There are some features that all duck houses should have. These include proper ventilation, adequate bedding, and predator-proofing.

However, that is where the similarities end.

There are many different types of duck houses out there and no two will be the same.

A duck coop in a warmer environment should be built to maximize ventilation by using more windows to help keep it cooler and drier. Duck houses kept in freezing environments will have to balance having enough airflow with not allowing the coop to get too cold.

Some people want a simple, practical coop that is budget-friendly and gets the job done. Other people would rather invest in a beautiful one that contributes to the charm of their yard. Regardless of what your duck house looks like, providing it has the key features discussed within this article, it will keep your ducks safe and happy.

Did you build your own coop?

Let us know in the comments section below…

Chris Lesley Bio Picture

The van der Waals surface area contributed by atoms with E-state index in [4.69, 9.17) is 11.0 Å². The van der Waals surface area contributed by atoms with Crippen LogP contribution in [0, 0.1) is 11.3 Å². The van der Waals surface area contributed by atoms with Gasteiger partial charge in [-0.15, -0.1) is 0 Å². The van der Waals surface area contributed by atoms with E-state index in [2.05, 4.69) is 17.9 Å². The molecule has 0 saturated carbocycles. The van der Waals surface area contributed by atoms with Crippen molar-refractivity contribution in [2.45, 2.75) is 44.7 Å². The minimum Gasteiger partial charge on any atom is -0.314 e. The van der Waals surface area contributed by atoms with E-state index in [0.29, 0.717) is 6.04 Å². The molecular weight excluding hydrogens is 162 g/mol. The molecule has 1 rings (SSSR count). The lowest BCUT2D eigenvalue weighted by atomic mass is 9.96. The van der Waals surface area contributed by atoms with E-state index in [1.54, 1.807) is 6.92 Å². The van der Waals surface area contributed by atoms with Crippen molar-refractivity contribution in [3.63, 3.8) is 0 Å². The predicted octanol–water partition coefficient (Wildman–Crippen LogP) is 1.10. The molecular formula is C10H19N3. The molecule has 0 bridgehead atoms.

Chris Lesley has been Raising Chickens for over 20 years and is a fourth generation chicken keeper. She can remember being a young child when her grandad first taught her how to hold and care for chickens. She also holds a certificate in Animal Behavior and Welfare and is interested in backyard chicken health and care.

2 Comments

  1. I have a 10 by 10 X 7 predator proof structure and an 8 x 6 predator proof duck house both inside a half acre run which is secured by fencing etc. I have 5 chickens and 5 ducks and one turkey. I was hoping the ducks would go into the duck house at night and the chickens and turkey in the 10 X10, but they all want to be together in that 10 X 10 structure. Is it ok for them to be housed in there from around 11pm to 6 or 7 am or is it too small? They all seem happy in there at night as the chickens perch high and the ducks nestle around the turkey on the floor. I’m concerned about the upstate NY winter bc there will be days when they may not want to go outside of the structure. Thank you for any advice.

  2. Hello,
    Good article.
    My adult daughter has a big heart for the ducks living on a small lake behind her house. She frequently feeds them (4 ducks now but was about 10 last year). For the most part they are wild but seem to stay in this lake permanently.
    I see fancy duck houses built to float in their lakes. Obviously, these provide some weather protection, but cleaning seems impossible. Also, not sure if floating duck houses provide protection from predators.
    I read on another website site that wild ducks can do ok in the cold or in windy areas but do not do well with both. Is this true?
    Is there an ideal solution to protect local ducks from the winter weather?